Mark & Roisin Molloy at home. Pic Denis Byrne
The dad of a baby who died at Portlaoise Hospital says he and his wife have been left with more questions than answers by an inquiry which has caused upset and not given closure.
Mark Molloy also called for laws to be introduced to ensure HSE management can be held to account when people suffer harm in the health service.
He was speaking after the Medical Council cleared a non-consultant hospital doctor on most of the charges he faced at a Medical Council Fitness to Practice Inquiry over the care delivered to his wife Róisín during the delivery of their son in 2012.
Dr A was the obstetrics registrar. He was cleared of five of seven allegations. He was only found guilty of changing the notes retrospectively.
The death was one of five which were the centre of a RTÉ Investigates programme. This led to several investigations into the hospital and care delivered. An Taoiseach, Leo Varadkar was Minister for Health when one of these reports was published in 2015. It also led to national change. It also led to the Coombe Hospital becoming centrally involved in the running of the Portlaoise maternity serivce.
However, no HSE has been officially disciplined. Mr Molloy believes the Medical Council outcome is another instance of nobody being held to account.
"We have met Minister for Health Simon Harris on this on a number of occasions and we have future meetings planned with him," he told Morning Ireland on RTÉ Radio 1 on Wednesday.
"We have always said Mark's death is not down to the inactions of the people who were delivering him on the day. There were previous reports into deaths and injuries before Mark's in Portlaoise and the recommendations of those were not acted upon.
"This comes back to management level in Portlaoise and at national level in relation to quality and patient safety.
"We cannot continue to keep producing the same recommendations time and time again and no one is held to account over them. There has to be accountability at a management level and that is what we are discussing with the Minister.
"We believe, and other senior people within the HSE also concur with us, that a legislative mechanism for accountability at management level in the HSE is absolutely necessary.
"We have a new HSE director general coming in this year when Tony O'Brien retires. With a 100,000 staff, if he cannot hold his managers to account, he or she is facing an uphill battle from the start."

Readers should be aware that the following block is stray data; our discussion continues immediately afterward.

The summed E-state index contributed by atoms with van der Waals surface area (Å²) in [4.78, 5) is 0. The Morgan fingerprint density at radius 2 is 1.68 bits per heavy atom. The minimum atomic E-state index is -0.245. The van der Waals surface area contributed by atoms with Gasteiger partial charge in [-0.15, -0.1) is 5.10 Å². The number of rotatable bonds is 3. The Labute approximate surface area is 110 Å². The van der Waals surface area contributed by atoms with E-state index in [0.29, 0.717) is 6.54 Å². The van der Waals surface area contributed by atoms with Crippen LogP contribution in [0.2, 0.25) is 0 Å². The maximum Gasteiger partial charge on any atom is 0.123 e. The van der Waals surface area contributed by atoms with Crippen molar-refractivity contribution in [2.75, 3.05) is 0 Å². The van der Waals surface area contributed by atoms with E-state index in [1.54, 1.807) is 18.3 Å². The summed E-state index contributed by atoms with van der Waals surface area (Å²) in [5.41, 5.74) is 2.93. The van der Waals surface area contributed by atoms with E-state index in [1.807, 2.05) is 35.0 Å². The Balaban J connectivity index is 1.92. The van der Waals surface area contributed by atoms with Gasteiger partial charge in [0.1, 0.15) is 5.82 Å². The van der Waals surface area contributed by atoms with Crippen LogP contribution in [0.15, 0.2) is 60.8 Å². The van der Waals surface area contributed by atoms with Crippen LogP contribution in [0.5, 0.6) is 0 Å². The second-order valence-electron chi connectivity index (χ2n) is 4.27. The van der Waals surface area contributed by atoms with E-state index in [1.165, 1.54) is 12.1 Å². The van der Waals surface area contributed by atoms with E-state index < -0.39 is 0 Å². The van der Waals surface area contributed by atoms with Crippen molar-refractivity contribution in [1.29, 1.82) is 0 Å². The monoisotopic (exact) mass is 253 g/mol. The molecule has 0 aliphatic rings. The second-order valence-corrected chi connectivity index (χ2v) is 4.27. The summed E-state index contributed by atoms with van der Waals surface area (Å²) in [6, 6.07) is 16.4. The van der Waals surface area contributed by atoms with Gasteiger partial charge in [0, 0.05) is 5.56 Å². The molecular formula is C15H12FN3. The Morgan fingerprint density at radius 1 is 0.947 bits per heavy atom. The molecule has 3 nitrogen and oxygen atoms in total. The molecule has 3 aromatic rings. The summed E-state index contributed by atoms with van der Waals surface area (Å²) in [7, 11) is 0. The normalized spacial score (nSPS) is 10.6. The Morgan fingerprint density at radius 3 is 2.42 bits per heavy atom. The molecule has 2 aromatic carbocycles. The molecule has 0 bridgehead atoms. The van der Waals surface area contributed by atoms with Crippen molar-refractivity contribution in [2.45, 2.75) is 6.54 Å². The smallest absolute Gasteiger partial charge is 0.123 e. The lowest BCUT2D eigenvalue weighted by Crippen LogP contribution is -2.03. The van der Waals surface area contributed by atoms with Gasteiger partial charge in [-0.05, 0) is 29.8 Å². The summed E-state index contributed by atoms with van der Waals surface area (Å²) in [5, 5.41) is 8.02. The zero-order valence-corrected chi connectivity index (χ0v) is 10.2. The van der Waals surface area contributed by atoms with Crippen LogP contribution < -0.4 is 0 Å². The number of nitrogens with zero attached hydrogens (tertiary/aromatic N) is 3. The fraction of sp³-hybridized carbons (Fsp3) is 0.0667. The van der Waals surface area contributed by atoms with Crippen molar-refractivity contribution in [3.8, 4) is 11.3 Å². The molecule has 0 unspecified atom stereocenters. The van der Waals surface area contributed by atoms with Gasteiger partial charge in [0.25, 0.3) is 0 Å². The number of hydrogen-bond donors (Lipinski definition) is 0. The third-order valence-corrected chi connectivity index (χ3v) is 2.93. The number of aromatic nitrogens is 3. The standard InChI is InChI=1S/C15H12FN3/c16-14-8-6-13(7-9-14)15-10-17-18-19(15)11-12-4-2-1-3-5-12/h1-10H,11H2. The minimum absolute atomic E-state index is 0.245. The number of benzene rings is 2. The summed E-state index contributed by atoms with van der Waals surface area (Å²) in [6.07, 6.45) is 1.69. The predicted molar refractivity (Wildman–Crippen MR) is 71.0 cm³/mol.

He said the Inquiry has left more questions than answers.
"A lot of evidence was given under oath and lots of evidence came out that was in conflict to previous information that had been given," Mark said.
"What the inquiry was to give to us was to draw out information and try and establish what is the facts and what weren't the facts. Was the HSE's investigation correct? Was the inquiry correct? Was the inquest correct? Everything seemed to be conflicting with each other."
"It doesn't give us any closure from that point of view. It just raised even more questions for us really.
"You think of him so often. The local team are training in Under 6s and Under 8s and he should be down there.
"Last September, the first day of school was very upsetting for us when we saw all the boys and girls going in that would have been his classmates.
"We are reminded every day when we look back at pictures of our other boys when they were aged five and six and all the memories we have of them," he said.
Mr Molloy also spoke about the Inquiry's outcome.
"We were taken aback and very upset by the finding. Ultimately, everything really came down to the interpretation of the CTG (heartbeat monitor) being subjective and may depend on the reader's experience.
He said the independent expert from outside the State told the Inquiry that this was a pathological CTG regardless of whether it was from Roisin or Mark. A pathological trace is regarded has having more than one non-reassuring or abnormal sign.
Mr Molloy believes it was not correct to find that the doctor had not errored because others working with him found nothing was wrong.
"But the yardstick that they appeared to base their verdict on was the in actions of others around the doctor on the morning that Mark died.
"It is like mistaken majority syndrome rules here. You'd really have to question are we really going to base our medical inquiries on mistaken majority syndrome. Everyone failed to act on the pathological CTG and because of that the doctor is found not guilty of poor professional performance," he said.
But he said the finding by the Medical Council is that everything is subjective and it depends on the readers experience.
"Because other people around him did not find that there was anything wrong he didn't act and it seems to be the case that the interpretation of these CTGs in Ireland seems to come up time and time again. It certainly causes serious cause for concern as far as we are concerned," he said.
A HSE report indentified CTG and failure to respond to fetal distress as the key reasons involved in the deaths of babies. Mr Molloy believes this is common.
"Time after time every case we here on the TV or radio comes back to the interpretation of the CTG. The HSE completed their own risk assessment into CTG use last week and basically concluded that there is nothing to see here and everything is above board," he said.